Yom Kippur Morning
NOTE: I am indebted to my colleague, Rabbi Rick Block, whose “fundamental facts” about Israel, Hamas and the New Middle East, offered in his Rosh Hashanah sermon at The Temple in Cleveland, OH, form the basis for the first part of this sermon.
My colleague and friend, Rabbi Rick Block, Senior Rabbi of The Temple in Cleveland, Ohio, a past-president of the World Union for Progressive Judaism and the current President of the Central Conference of American Rabbis, tells the following story:
A visitor to Jerusalem’s Biblical Zoo noticed that each enclosure bore a sign with a pertinent biblical quotation. One quoted Isaiah, “[T]he wolf and the lamb shall dwell together.” Across the moat separating the animals from visitors, he saw that a wolf and a lamb were, indeed, resting peaceably, side by side. Amazed, he sought out the zookeeper and asked how that was possible. “It’s simple,” the zookeeper replied. “Every day we put in a new lamb.”
“This story,” according to Rabbi Block, “captures the yawning chasm between the ideal world our tradition commands us to seek and the real world we inhabit. This summer,” he writes, “that chasm seemed wider than ever, as Israel found its cities and citizens under relentless, indiscriminate bombardment and terrorists swarmed through tunnels to kill and kidnap. Hamas’ instigation of hostilities and its refusal to accept or honor a series of ceasefires, compelled Israel to defend herself, with the awful consequences that war always brings.”
Rabbi Block goes on to state some fundamental facts about the conflict and discuss their implications. First he offers some fundamental facts about Israel:
One: Israel is deeply invested in peace and wants a better life for all. Having known little but war since it was born in 1948, no country yearns for peace more passionately than Israel. That is why Israel gave up the entire Sinai for peace with Egypt, made peace with Jordan, left Lebanon, left all of Gaza, and offered 97% of the West Bank for a Palestinian state. Israel seeks only to live within secure and recognized borders, in mutual recognition and respect with its neighbors, its children free from fear and violence, their future defined by peace rather than devastated by war. It wants the same for Palestinians and their children. So do we, as do all decent people.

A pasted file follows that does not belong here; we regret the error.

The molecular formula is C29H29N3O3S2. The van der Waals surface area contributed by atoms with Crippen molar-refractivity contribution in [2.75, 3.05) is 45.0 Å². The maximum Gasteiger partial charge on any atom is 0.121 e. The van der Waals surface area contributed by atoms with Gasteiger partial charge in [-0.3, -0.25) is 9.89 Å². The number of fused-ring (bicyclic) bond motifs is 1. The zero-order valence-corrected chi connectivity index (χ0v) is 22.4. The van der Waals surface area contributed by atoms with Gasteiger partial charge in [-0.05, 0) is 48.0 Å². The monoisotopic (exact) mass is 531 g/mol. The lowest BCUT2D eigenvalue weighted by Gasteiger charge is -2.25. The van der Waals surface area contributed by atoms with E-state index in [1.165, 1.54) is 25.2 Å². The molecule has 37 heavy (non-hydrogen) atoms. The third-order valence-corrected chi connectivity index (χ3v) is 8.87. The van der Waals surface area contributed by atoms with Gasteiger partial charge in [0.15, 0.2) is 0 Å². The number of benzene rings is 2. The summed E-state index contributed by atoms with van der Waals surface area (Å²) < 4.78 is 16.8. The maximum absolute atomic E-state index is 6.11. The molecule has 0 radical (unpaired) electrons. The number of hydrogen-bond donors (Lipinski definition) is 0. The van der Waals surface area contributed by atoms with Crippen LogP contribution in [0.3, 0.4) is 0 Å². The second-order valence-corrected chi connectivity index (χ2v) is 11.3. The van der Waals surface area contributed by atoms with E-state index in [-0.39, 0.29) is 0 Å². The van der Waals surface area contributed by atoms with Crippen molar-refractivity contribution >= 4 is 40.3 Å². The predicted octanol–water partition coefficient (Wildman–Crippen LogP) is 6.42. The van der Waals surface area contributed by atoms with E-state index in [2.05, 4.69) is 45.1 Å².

Two: Israel has the right to exist. (Why should we even have to say this?) What other nation is asked continually to justify its existence? It is an obscenity. But make no mistake, Israel’s conflict with Hamas, Hezbollah, Iran and other Islamic extremists is not about its borders or settlement policy or anything Israel does or doesn’t do. The conflict exists because the Jewish State exists. As Hamas puts it in its charter, ‘Islam will obliterate [Israel] just as it obliterated others before it.’
So, for the record, says Rabbi Block, Israel is the Jewish People’s ancient, present, and eternal homeland. It is so by Divine promise and irrevocable covenant, by millennia of prayers and dreams, backbreaking labor, survival and sacrifice, by history and destiny, lawful decree and the rightful exercise of self-defense. No amount of ideological fanaticism, polemical propaganda, pathological hatred, terrorist violence or historical revisionism can make it otherwise. In a world with 57 Islamic states and 20 officially Christian, there is but one Jewish state, and it’s here to stay.